Top-cropping yeast, also known as Saccharomyces Cerevisiae, provides the counterpart to bottom fermented beers. Top-cropping yeast prefers higher temperatures, between 15 and 25 degrees celsius and is mostly active in the top of the kettle. Top fermented beers require less conditioning time and often have fuller, fruitier and floral aroma’s. Examples of top fermented beers include IPA’s, Weizen beers and Porters.
Examples of beers are Lagunitas IPA, Jopen Mooie Nel, Erdinger Hefeweizen and Kompaan Bloedbroeder.
The use of these yeast strains means the brewer has less control during the process. And yet, more and more beers are being brewed the old-fashioned way. These beers are called spontaneous fermentation beers. These Lambic beers mostly derive from the Zenne Valley, the area South West of Brussels. To produce this beer, the wort is pumped into what is known as “cooling vessels”. In the cooling vessels - a type of large bath tub - wild yeast that might be drifting in the air is given the opportunity to settle into the sugar-rich wort. Shortly afterwards, the wort is put into wooden barrels where the yeast is given plenty of time to work it’s magic.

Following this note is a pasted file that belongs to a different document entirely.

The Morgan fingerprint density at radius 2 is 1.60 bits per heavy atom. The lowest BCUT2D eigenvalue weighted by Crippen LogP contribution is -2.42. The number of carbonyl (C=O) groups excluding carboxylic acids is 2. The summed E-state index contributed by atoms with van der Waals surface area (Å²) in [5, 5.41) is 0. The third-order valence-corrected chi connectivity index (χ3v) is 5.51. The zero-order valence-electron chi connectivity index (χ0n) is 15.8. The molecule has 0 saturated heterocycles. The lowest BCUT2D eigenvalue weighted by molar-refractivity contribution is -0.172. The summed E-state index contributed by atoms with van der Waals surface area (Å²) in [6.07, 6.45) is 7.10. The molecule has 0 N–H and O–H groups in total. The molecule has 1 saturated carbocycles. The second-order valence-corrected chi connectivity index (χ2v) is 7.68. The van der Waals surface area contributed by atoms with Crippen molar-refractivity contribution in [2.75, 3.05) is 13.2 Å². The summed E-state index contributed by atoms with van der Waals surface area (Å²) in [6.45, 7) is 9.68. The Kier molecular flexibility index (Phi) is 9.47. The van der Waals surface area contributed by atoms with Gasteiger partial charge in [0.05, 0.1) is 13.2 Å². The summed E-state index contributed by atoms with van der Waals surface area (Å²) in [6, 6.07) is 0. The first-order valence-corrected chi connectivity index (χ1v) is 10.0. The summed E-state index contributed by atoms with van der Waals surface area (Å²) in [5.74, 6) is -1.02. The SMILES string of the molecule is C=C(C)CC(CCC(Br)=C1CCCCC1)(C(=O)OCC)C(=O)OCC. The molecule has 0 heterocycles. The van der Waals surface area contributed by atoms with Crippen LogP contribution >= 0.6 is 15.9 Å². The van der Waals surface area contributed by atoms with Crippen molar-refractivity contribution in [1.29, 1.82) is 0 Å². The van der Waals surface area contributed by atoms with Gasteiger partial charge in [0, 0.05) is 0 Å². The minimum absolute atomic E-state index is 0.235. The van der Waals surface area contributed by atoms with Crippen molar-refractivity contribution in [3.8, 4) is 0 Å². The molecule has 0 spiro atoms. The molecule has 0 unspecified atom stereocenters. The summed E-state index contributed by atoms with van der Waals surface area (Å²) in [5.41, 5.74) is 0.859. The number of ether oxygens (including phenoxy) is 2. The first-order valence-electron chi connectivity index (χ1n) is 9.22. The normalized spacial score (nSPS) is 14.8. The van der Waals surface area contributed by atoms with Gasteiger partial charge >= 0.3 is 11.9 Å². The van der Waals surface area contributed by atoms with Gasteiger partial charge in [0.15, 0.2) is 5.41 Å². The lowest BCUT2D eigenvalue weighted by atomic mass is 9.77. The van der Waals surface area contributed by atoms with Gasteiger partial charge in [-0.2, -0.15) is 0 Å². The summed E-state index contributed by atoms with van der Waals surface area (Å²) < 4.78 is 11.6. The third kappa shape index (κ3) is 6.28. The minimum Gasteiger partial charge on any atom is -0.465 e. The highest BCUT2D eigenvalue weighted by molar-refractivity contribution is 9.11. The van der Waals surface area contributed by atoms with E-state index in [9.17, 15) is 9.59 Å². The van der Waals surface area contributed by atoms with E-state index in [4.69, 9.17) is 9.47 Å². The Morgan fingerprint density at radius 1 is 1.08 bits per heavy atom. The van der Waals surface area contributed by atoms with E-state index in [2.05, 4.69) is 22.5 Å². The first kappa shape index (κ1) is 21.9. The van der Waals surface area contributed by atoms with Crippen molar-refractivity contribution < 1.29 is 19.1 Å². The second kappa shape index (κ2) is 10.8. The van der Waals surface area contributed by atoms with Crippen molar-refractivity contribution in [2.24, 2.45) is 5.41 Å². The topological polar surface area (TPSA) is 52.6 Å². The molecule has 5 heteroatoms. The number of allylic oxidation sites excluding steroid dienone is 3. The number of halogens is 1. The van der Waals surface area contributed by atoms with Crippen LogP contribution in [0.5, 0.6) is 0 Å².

These Lambic beers form the basis for Geuzes. This is the result of a blend of Lambic beers of varying ages. It’s a true art to create a great Geuze. The blenders are known as Geuze-stekers and are held in high esteem in the beer world. Geuzes are sour beers that you can sometimes keep for decades and which age beautifully like a good wine.
Examples of beers are Mort Subite Gueuze, Boon Geuze Mariage Parfait and the Oud Beersel Oude Geuze.